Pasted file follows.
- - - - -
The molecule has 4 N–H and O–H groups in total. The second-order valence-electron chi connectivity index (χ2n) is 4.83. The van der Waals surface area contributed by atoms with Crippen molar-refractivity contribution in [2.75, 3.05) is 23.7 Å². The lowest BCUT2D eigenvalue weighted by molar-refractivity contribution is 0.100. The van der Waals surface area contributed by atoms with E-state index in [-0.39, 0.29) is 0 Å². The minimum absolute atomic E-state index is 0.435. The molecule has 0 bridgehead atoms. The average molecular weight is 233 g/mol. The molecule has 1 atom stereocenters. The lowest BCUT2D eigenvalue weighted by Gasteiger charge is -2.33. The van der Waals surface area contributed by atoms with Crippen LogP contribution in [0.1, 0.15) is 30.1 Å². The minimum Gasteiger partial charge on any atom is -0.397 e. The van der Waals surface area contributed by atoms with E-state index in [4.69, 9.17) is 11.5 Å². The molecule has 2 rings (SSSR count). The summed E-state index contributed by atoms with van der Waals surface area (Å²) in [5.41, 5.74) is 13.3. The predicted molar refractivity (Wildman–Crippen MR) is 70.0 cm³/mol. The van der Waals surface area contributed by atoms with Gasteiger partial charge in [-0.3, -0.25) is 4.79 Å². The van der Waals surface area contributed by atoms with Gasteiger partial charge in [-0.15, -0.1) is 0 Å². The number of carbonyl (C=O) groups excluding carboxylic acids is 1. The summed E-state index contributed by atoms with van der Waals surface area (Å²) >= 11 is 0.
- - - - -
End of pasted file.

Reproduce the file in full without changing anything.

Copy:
The molecule has 4 N–H and O–H groups in total. The second-order valence-electron chi connectivity index (χ2n) is 4.83. The van der Waals surface area contributed by atoms with Crippen molar-refractivity contribution in [2.75, 3.05) is 23.7 Å². The lowest BCUT2D eigenvalue weighted by molar-refractivity contribution is 0.100. The van der Waals surface area contributed by atoms with E-state index in [-0.39, 0.29) is 0 Å². The minimum absolute atomic E-state index is 0.435. The molecule has 0 bridgehead atoms. The average molecular weight is 233 g/mol. The molecule has 1 atom stereocenters. The lowest BCUT2D eigenvalue weighted by Gasteiger charge is -2.33. The van der Waals surface area contributed by atoms with Crippen LogP contribution in [0.1, 0.15) is 30.1 Å². The minimum Gasteiger partial charge on any atom is -0.397 e. The van der Waals surface area contributed by atoms with E-state index in [4.69, 9.17) is 11.5 Å². The molecule has 2 rings (SSSR count). The summed E-state index contributed by atoms with van der Waals surface area (Å²) in [5.41, 5.74) is 13.3. The predicted molar refractivity (Wildman–Crippen MR) is 70.0 cm³/mol. The van der Waals surface area contributed by atoms with Gasteiger partial charge in [-0.3, -0.25) is 4.79 Å². The van der Waals surface area contributed by atoms with Gasteiger partial charge in [-0.15, -0.1) is 0 Å². The number of carbonyl (C=O) groups excluding carboxylic acids is 1. The summed E-state index contributed by atoms with van der Waals surface area (Å²) >= 11 is 0.